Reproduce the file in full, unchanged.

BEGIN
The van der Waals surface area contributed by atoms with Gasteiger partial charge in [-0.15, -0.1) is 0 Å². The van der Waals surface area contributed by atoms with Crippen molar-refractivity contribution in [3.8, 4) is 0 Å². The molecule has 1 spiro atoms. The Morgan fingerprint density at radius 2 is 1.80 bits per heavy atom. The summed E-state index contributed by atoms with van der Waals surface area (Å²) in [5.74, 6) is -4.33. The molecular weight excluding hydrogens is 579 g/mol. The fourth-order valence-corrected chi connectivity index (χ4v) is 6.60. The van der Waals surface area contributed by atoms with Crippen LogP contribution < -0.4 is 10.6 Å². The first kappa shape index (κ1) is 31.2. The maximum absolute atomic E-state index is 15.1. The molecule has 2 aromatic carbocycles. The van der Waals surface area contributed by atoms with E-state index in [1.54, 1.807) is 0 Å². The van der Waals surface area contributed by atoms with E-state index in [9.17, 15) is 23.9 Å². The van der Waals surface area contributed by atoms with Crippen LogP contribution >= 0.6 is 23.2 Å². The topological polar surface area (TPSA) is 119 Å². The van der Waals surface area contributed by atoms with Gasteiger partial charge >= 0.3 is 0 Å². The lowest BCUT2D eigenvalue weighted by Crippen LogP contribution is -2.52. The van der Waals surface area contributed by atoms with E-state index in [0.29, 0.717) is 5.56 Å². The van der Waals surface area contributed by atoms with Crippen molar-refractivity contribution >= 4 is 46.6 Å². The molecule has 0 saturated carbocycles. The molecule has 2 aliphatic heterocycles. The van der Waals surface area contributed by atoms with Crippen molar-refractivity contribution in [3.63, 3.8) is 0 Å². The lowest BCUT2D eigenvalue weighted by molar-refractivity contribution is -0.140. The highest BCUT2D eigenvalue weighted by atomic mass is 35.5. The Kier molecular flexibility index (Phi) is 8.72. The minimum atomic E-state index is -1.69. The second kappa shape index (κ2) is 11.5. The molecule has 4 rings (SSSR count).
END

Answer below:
The van der Waals surface area contributed by atoms with Gasteiger partial charge in [-0.15, -0.1) is 0 Å². The van der Waals surface area contributed by atoms with Crippen molar-refractivity contribution in [3.8, 4) is 0 Å². The molecule has 1 spiro atoms. The Morgan fingerprint density at radius 2 is 1.80 bits per heavy atom. The summed E-state index contributed by atoms with van der Waals surface area (Å²) in [5.74, 6) is -4.33. The molecular weight excluding hydrogens is 579 g/mol. The fourth-order valence-corrected chi connectivity index (χ4v) is 6.60. The van der Waals surface area contributed by atoms with Crippen LogP contribution < -0.4 is 10.6 Å². The first kappa shape index (κ1) is 31.2. The maximum absolute atomic E-state index is 15.1. The molecule has 2 aromatic carbocycles. The van der Waals surface area contributed by atoms with E-state index in [1.54, 1.807) is 0 Å². The van der Waals surface area contributed by atoms with E-state index in [9.17, 15) is 23.9 Å². The van der Waals surface area contributed by atoms with Crippen LogP contribution >= 0.6 is 23.2 Å². The topological polar surface area (TPSA) is 119 Å². The van der Waals surface area contributed by atoms with Gasteiger partial charge >= 0.3 is 0 Å². The lowest BCUT2D eigenvalue weighted by Crippen LogP contribution is -2.52. The van der Waals surface area contributed by atoms with E-state index in [0.29, 0.717) is 5.56 Å². The van der Waals surface area contributed by atoms with Crippen molar-refractivity contribution >= 4 is 46.6 Å². The molecule has 0 saturated carbocycles. The molecule has 2 aliphatic heterocycles. The van der Waals surface area contributed by atoms with Crippen molar-refractivity contribution in [3.63, 3.8) is 0 Å². The lowest BCUT2D eigenvalue weighted by molar-refractivity contribution is -0.140. The highest BCUT2D eigenvalue weighted by atomic mass is 35.5. The Kier molecular flexibility index (Phi) is 8.72. The minimum atomic E-state index is -1.69. The second kappa shape index (κ2) is 11.5. The molecule has 4 rings (SSSR count).